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On one of the coldest Florida winter days in history, a young male Florida manatee calf floats and enjoys the warmth over a blue freshwater spring outflow.
Carol Grant—Getty Images

The West Indian manatee is no longer considered endangered thanks to population growth and improvement in conditions of the species’ habitat, federal authorities said Thursday.

The U.S. Fish and Wildlife Service (FWS) said that despite the progress the species remains “threatened” and federal safeguards that protect its habitat remain in place. “We both recognize the significant progress we have made in conserving manatee populations while reaffirming our commitment to continuing this species’ recovery and success throughout its range,” said Jim Kurth, the U.S. Fish and Wildlife Service’s acting director, in a statement.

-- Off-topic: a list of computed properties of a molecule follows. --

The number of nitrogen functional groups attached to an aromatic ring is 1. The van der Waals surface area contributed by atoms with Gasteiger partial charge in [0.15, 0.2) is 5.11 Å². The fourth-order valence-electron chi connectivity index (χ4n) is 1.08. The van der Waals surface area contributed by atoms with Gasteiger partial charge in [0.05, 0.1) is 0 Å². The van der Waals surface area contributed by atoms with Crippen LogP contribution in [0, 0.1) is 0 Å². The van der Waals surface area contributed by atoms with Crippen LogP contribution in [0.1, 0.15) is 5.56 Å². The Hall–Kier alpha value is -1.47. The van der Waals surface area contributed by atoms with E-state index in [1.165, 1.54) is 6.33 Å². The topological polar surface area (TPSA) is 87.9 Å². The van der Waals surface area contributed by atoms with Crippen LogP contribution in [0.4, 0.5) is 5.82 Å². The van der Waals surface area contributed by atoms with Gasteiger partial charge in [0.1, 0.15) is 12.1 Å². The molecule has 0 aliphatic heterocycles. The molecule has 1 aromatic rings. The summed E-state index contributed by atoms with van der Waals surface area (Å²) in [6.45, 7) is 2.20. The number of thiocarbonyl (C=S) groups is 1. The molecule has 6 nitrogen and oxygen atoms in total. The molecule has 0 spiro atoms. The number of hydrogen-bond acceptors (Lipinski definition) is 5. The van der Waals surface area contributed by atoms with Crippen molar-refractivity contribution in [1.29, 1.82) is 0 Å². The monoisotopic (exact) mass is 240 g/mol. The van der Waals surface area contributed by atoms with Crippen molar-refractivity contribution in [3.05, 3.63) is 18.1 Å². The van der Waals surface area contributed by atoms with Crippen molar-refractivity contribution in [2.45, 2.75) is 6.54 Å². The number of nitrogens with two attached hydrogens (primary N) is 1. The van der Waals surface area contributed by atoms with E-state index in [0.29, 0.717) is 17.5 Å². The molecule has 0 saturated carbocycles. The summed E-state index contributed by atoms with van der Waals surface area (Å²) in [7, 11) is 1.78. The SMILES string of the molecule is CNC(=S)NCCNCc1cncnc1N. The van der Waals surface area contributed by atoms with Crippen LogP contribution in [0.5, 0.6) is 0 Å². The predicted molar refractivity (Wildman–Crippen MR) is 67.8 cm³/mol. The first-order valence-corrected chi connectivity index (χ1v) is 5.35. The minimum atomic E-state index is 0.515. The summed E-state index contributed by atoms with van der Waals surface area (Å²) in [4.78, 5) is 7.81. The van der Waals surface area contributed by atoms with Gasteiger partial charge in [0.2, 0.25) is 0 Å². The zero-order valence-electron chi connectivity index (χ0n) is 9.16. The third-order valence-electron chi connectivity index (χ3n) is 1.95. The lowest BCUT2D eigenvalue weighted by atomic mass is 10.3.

Manatees, which are found in waters off Florida and in the Caribbean, have faced a number of threats in recent decades, including habitat loss and collisions with boats. Today, more than 6,600 live in the Florida region, according to the FWS.

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